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Robert De Niro
The Biden team dispatched Robert De Niro to headline a surprise press conference outside Trump’s trial. Seth Wenig/AP

How Democrats Plan to Win the Spin Wars on the Trump Verdict

Veterans of the failed messaging campaigns around the Mueller report and the Comey letter are banking on Biden getting a better political result from Trump’s criminal case.

As the unprecedented New York criminal case against Donald Trump sits in the hands of the jury, Democratic veterans are thinking of ways this time might be different for them — as in, an actual political winner for President Joe Biden.

The release of the Mueller report, which contained damning information on Trump, quickly became most famous for exonerating him. The October 2016 letter to Congress from then-FBI Director James Comey regarding emails found on Anthony Weiner’s laptop didn’t actually contain very damaging stuff about Hillary Clinton, but as Clinton said in a recent interview, it’s remembered as a key reason voters chose to support Trump over her.

“The lesson is not to get snowed by GOP partisans playacting as unbiased legal eagles and push back forcefully and immediately on their spin,” said a former senior Senate Democratic aide who watched as the Mueller investigation’s findings became good news for Trump under relentless messaging from his allies.

“I have very little confidence Democrats will learn this lesson,” the former aide added.

The Biden campaign had only mentioned the trial in subtle jabs until Tuesday, part of a strategy that some Democrats told NOTUS in April was based on a theory of “when your opponent is busy painting themselves into a corner, don’t offer them a bigger brush.” That changed on the day of the trial’s closing arguments, with the Biden team dispatching noted New Yorker Robert De Niro to headline a surprise press conference outside the court building. A Biden aide said it was time to discuss “the stakes of the election” and shift focus to the run-up to a presidential debate scheduled for next month.

Asked why the Biden campaign decided to hold a press conference during the trial, effectively changing tactics, Communications Director Michael Tyler answered succinctly: “Because you all are here.”

The press conference, meant to insert Biden into the national conversation surrounding the former president’s trial, could foreshadow a ramped-up effort to address the case against Trump post-verdict.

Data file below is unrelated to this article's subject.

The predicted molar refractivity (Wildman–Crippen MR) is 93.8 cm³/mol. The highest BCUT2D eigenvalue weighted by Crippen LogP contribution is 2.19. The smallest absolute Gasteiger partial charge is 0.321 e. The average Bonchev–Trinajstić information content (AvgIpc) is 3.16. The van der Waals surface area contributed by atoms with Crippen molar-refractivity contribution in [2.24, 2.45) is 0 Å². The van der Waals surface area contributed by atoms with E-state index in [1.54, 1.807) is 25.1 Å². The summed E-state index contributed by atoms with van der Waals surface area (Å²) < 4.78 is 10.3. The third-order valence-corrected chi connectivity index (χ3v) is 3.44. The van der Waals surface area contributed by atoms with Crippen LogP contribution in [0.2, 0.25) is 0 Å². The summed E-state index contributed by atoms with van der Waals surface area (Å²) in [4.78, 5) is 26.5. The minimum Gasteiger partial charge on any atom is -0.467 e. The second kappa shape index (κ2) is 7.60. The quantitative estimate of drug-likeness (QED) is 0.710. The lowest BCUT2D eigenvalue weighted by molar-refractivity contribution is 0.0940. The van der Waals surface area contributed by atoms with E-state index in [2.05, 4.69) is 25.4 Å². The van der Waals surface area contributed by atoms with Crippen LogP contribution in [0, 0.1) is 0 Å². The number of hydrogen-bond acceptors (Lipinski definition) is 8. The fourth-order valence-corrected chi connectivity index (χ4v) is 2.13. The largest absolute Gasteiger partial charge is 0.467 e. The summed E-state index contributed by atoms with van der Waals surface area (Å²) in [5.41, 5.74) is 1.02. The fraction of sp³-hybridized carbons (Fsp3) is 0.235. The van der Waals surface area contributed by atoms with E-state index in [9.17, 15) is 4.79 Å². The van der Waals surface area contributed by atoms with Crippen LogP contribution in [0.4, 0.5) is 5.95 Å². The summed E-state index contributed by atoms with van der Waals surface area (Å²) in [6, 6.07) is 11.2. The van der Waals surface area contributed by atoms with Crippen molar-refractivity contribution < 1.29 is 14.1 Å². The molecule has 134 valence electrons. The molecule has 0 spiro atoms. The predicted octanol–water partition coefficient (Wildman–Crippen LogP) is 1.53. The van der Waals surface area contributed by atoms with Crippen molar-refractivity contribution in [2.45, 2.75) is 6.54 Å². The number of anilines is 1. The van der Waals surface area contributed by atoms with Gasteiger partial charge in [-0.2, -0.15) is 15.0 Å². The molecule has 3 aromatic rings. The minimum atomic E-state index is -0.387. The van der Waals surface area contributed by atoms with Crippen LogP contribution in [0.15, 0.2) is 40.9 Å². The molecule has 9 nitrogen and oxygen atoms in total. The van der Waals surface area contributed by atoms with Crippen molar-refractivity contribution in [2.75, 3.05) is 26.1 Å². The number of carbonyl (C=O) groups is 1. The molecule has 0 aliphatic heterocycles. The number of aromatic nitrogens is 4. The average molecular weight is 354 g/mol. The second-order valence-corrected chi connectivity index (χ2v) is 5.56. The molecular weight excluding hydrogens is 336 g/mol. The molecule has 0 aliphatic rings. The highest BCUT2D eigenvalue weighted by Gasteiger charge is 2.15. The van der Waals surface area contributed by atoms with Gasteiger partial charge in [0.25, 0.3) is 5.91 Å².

They’re up against a famous hogger of airwaves, who on Wednesday, as jurors first started their deliberations, stepped up to the mics himself and said he was being railroaded, continuing the GOP’s efforts to politicize every aspect of the trial. “Mother Teresa could not beat these charges,” Trump said. “These charges are rigged. The whole thing is rigged.”

The first step will be figuring out how to actually message what matters. Lawyers use careful, caveated language that can be infuriating to political operatives who paint in black and white.

This has been a problem for Trump’s opponents.

A Clinton campaign veteran recalled the chaotic day the Comey letter dropped in the homestretch of the 2016 campaign. The first thought among those responsible for the campaign message was, “What the hell.” The second was figuring out what the vague letter meant. Then, “What are the facts that we actually know and can back up.”

Of course, the New York criminal case verdict could be far more cut and dry than Comey’s letter. The jury could find Trump guilty of all 34 charges he’s facing or not guilty of all of them. But those charges are based in complex laws around business recordkeeping, and the thought of a situation where the jury hangs or convicts on some charges and not on others is giving some with memories of Mueller’s complicated report heartburn.

Not all Biden supporters see the need for Biden to turn into a rapid-response machine to Trump’s legal woes. The trial is, after all, completely unprecedented, and a verdict will be huge news no matter what happens. The politics will follow the actual news, they say.

“Trump’s civil and criminal issues are primarily relevant because the fact that he’s facing them at all reinforces the rule of law still applies to everyone in America,” Rep. Eric Swalwell told NOTUS in a text. “Politically they animate that this upcoming election is about the difference between corruption and character. I’m betting that the American people like Joe Biden as the character candidate.”

Swalwell’s take mimics that of the Biden campaign. The De Niro presser was about Trump as a president and as a person, not only as a criminal defendant. The debate in June and a huge push launched Wednesday to reanimate Biden’s support among Black voters are indications that whatever the jury decides, the Biden campaign will continue with its existing Trump messaging.

For some of the Democratic veterans of the recent legal spin wars looking on at the next one fast approaching, the Biden campaign effort to engage in the public show of Trump on trial while still keeping a distance from the trial itself is the right move.

“The campaign doesn’t actually need to say or do much of anything because there’ll be so many people with something to say, including Trump himself,” said Karen Finney, a former Clinton campaign messaging strategist.

Finney, who watched as the Comey letter helped create the election where Clinton won more votes but not the White House, said the messaging challenge is not so much what’s in the verdict but explaining why it matters to the American electorate.

“The bigger message is, Donald Trump will always put himself over you, over the best interests of you, your family, your community, your lives, this country,” she said. “And to me that’s what the case showed, right?”

Evan McMorris-Santoro and Jasmine Wright are reporters at NOTUS.